>I think I found a way to describe concretely to myself and to my students one of the reasons tenure matters.
Here’s the background. This week in my graduate research class, we read an article from about 1989 by Stephen Nissenbaum, “The Month Before ‘The Night Before Christmas'” from a conference proceeding volume called Humanists at Work. We were reading it — or rather, I asked them to read it — to get a concrete sense about the life cycle of a research project, and about the experiential side of the “methods” of research, including the communal aspects of it (advice and leads gleaned from colleagues, conversations, and conferences) and the moments of seeming luck and serendipity (which I pointed to students really only seem lucky — they often come as the result of experience, knowledge, and preparation). It’s an article I highly recommend: it’s vivid in its portrayal of how a humanities researcher works and it makes concrete the research life of an academic, and also describes a fascinating research project on a poem everyone knows, “The Night Before Christmas.” Nissenbaum is a historian, I should point out, and ultimately the small project on the poem became a larger cultural history project on the history of Christmas in the US, called The Battle for Christmas (available in Vintage paperback, 1997), but the article could easily be describing a new historicist literary project.
One of the things my students took from this article is how much work and time good research takes, as well as how much of that time is, as one student put it, “sitting and thinking.” Nissenbaum talks about how, in 1989, he’d already been thinking about this poem off and on for 15 years. And I pointed out that the book it became didn’t come out (in its original edition) until 1996. By the time he was working on this project, he had tenure, so he had that luxury of time to sit and think, to let the project reveal itself to him.
We can do that to some extent as advanced graduate students and assistant professors — after all, my dissertation-to-book process did take about 10 year — but there’s also a pressure to get stuff out there, to complete it and have something to show for all that sitting and thinking. That’s not to say that such pressure is totally gone with tenure (after all, I do want to make full professor), but it’s certainly relieved to some extent. And one of the things I vowed to myself when I got tenure was to let my next project evolve more slowly, to let it reveal itself to me. I like very much the ability to say, “I’m not sure what this research will become, but here’s where I am right now” and just following the pure pleasure of the leads and even the digressions in that research.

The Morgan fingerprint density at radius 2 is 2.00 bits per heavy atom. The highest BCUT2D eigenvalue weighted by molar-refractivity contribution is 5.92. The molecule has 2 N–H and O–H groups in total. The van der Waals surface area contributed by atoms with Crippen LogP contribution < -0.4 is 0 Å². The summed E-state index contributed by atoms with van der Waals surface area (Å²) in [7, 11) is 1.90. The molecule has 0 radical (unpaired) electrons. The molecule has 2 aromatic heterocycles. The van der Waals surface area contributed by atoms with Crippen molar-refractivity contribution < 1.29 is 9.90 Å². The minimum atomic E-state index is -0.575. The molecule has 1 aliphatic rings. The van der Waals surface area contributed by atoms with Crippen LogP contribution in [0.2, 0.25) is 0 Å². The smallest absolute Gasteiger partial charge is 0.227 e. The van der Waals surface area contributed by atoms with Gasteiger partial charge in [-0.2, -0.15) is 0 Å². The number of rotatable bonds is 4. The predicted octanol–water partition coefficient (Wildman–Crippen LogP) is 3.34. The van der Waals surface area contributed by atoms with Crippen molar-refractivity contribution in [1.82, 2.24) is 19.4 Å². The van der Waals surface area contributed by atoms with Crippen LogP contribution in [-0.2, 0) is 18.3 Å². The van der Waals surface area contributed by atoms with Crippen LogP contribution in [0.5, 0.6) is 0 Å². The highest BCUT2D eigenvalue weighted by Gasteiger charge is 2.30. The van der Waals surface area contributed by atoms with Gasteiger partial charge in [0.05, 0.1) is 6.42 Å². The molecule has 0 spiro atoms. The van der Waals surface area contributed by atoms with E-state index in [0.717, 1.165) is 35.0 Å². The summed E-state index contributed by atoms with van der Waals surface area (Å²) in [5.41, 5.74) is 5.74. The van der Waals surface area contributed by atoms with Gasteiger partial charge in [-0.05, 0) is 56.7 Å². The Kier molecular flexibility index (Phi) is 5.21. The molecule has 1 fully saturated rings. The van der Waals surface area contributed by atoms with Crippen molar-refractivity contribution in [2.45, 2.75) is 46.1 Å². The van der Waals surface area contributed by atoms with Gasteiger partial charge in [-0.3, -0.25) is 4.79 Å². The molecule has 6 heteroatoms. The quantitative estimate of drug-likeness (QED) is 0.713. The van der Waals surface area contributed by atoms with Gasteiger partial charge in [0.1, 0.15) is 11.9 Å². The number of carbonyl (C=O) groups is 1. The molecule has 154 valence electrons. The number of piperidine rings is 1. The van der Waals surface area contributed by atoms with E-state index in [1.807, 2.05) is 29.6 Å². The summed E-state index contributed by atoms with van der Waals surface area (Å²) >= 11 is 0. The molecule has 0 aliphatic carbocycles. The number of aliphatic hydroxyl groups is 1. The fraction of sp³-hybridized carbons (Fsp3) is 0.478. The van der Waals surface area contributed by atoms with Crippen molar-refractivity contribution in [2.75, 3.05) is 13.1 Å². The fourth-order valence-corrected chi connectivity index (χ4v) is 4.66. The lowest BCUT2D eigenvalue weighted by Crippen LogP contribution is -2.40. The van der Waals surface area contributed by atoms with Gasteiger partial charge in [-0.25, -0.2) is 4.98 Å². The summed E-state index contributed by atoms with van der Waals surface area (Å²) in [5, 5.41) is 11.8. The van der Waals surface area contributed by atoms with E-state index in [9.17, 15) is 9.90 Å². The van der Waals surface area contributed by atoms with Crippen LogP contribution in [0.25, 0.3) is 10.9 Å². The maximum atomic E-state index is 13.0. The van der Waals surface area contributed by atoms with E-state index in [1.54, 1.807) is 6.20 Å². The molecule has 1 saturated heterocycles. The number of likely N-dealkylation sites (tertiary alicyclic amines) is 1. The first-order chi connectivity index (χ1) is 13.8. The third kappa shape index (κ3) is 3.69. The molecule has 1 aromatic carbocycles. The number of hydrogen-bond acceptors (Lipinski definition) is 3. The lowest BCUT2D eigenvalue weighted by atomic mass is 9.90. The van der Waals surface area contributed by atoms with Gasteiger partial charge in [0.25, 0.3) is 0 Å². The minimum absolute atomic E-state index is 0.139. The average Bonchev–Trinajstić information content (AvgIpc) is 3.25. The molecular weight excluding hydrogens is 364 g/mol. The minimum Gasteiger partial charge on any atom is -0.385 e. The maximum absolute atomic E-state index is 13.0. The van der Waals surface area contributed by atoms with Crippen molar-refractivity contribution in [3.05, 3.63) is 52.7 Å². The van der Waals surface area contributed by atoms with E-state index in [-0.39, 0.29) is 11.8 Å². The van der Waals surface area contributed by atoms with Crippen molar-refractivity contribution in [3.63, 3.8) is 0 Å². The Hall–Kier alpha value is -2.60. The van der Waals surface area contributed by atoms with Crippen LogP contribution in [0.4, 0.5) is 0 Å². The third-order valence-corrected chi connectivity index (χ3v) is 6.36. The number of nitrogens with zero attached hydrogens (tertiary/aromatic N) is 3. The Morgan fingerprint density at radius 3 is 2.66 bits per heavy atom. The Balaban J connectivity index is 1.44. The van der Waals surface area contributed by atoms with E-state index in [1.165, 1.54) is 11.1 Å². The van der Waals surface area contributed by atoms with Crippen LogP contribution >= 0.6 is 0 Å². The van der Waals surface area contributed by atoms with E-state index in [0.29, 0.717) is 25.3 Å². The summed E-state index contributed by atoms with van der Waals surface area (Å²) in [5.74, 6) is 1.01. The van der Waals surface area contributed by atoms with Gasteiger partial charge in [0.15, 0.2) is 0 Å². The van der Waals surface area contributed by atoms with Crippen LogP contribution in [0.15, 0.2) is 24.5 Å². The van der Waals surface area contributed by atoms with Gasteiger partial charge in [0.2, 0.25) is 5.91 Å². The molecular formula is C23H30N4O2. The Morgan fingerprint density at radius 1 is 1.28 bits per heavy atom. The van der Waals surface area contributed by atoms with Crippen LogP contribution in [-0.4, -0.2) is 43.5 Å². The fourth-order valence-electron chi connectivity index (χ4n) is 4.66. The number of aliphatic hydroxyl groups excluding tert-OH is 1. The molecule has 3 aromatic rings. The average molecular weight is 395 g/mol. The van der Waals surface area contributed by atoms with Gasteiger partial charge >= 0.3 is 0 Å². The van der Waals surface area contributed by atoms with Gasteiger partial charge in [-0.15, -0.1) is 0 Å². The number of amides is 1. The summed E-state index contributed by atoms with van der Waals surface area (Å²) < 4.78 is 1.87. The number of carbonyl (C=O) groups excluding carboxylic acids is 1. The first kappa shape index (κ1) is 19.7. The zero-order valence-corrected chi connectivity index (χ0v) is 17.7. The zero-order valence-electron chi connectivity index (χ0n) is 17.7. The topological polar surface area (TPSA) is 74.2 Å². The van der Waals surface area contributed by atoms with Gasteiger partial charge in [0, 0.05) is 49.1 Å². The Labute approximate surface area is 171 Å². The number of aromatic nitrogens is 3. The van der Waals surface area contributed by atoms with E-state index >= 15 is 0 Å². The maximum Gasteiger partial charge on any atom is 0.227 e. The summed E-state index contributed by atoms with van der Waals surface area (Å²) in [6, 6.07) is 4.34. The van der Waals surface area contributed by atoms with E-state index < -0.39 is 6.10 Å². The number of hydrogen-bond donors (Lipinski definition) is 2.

I think that gift of time, that ability to take projects slowly, to give them what they need to develop fully — including the permission to fail or to lead to dead-ends — is part of what tenure is about. (This is one of the many reasons I hate the term “deadwood” for senior faculty who aren’t frenetically producing, but that’s a post for another day.) Take away tenure and we’re all back under the pressure to produce rapidly and we lose that ability to let ideas and analysis ferment fully. That would be a loss not only to those who produce the knowledge, but to the world at large.
Now, if only we could transfer that freedom and time to the untenured as well.
I realize, by the way, that I may be contradicting or complicating my own notions of why the professionalization of graduate students is not a bad thing. Well, to that I say: I am large, I contain multitudes.